Monday, May 24, 2010
FT group work and water returns
In the past, when I wrote that my dogs and I trained with a Field Trial group, I meant Charlie's group training in Cheltenham. But today, I mean a different group, Pattie's group, who was training at Rebel Ridge in northeastern Maryland. Pattie is professional retriever trainer and a friend of Gaby's, and has been kind enough to welcome Laddie and me to train with her group from time to time. We trained with her today as Laddie and I were on the way to New York — Rebel Ridge is at approximately the halfway point on our biweekly drives to New York — and also a couple of other times recently.
In today's group training, the dogs ran two land/water set-ups with three marks in each. All the throws were ducks, except that the middle throw of the first set-up was a white bumper, and the middle throw of the second set-up was a duck flyer.
I won't describe the set-ups in detail because it's not important for the purposes of this post. Suffice it to say that most of the marks invited "cheating" (running around one or more water crossings), and that both set-ups overall were significantly longer than a typical Hunt Test set-up.
Despite the fact that Laddie ran both set-ups as three singles (most of the dogs ran them as triples), here's what the other trainers probably "saw" when they watched Laddie take his turn: a terrible marking dog, with virtually no sense of where most of the falls were and, to all appearances, no concept of taking a water entry rather than running the bank.
Now here's what I saw: a dog who, amazingly, picked up every bird and trotted right into the water with it on his returns, making it look simple and routine. Between the two series, I'd guess that added up to about ten water entries with a duck.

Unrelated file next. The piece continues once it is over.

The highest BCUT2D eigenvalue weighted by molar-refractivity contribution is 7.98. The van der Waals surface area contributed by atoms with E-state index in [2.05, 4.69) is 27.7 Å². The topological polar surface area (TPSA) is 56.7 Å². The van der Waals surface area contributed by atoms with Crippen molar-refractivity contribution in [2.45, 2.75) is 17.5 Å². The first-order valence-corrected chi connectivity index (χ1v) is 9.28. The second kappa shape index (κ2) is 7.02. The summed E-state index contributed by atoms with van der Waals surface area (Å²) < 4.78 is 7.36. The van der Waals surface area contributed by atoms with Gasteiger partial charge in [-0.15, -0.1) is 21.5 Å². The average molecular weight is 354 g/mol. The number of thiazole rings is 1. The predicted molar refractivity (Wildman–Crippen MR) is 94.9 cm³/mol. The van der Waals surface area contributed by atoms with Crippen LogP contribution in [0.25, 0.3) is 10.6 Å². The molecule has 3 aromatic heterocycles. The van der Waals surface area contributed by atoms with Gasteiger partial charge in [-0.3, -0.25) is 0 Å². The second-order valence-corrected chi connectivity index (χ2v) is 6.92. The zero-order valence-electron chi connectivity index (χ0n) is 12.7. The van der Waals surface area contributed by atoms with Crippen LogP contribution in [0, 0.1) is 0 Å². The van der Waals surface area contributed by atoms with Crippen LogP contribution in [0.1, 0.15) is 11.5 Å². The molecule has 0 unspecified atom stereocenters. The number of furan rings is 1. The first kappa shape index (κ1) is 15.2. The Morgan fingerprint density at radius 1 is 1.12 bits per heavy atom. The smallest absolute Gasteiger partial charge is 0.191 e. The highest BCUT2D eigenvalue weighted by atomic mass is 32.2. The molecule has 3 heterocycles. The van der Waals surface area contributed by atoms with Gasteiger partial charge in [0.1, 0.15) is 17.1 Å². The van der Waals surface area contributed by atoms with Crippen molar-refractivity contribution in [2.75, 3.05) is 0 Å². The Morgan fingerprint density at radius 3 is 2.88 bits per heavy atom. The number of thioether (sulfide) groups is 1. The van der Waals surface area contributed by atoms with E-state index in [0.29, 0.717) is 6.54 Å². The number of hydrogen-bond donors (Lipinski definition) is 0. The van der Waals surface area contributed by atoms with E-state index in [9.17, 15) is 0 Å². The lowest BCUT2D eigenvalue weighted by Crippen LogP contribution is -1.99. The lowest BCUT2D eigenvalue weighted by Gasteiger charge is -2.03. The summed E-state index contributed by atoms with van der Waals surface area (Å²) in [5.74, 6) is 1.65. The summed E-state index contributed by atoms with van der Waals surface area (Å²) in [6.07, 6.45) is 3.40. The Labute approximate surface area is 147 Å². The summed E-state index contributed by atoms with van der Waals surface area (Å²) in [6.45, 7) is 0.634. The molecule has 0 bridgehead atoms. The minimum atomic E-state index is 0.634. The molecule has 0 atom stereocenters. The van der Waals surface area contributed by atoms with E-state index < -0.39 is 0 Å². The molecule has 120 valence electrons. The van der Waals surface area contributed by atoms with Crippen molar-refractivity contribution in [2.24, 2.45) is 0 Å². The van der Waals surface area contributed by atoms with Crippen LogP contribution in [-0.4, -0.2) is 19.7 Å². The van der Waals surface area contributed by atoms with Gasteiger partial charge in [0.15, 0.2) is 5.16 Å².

Dating back for years, and as recently as only a few weeks ago, I was concerned that I would never solve Laddie's problem of returning into water while carrying an article, especially a duck, and at its worse with strangers around. Never mind the fact that most retrievers seem to have no difficulty with that skill at all, for Laddie it seemed potentially fatal to his competitive career.
How much does this milestone have to do with the Walking Recall, a training plan I invented a couple of weeks ago and have described on my reference blog, "The 2Q Retriever"? That's a question I can't answer. But I am pleased with Laddie's breakthrough, and if the Walking Recall is part or all of it, I'm happy that I finally found a solution to this major flaw in Laddie's development.
Sometimes progress with one skill is accompanied by a temporary setback in another. Maybe that's why Laddie's marking was so awful today. Or maybe it was a case of Group Discount Factor, similar to Alice Woodyard's term, "Event Discount Factor," which describes the almost inevitable decline in performance of a dog in an event compared to the dog's work in practice. Today Laddie was training with a new, and rather large, group, on a property he's only seen a few times and has never run FT set-ups on. Nor is he particularly experienced in FT groups set-ups at all. Plus we had flyers today. With all that change and all that excitement, perhaps it would be surprising if Laddie's performance hadn't declined some.
Well, bad marking is bad marking. Hopefully Laddie's good marking will resurface again sometime, and better sooner than later. Meanwhile, Laddie is finally able to bring a bird back over water even under in the presence of lots of other trainers, lots of other dogs, and even a few crates full of flyers!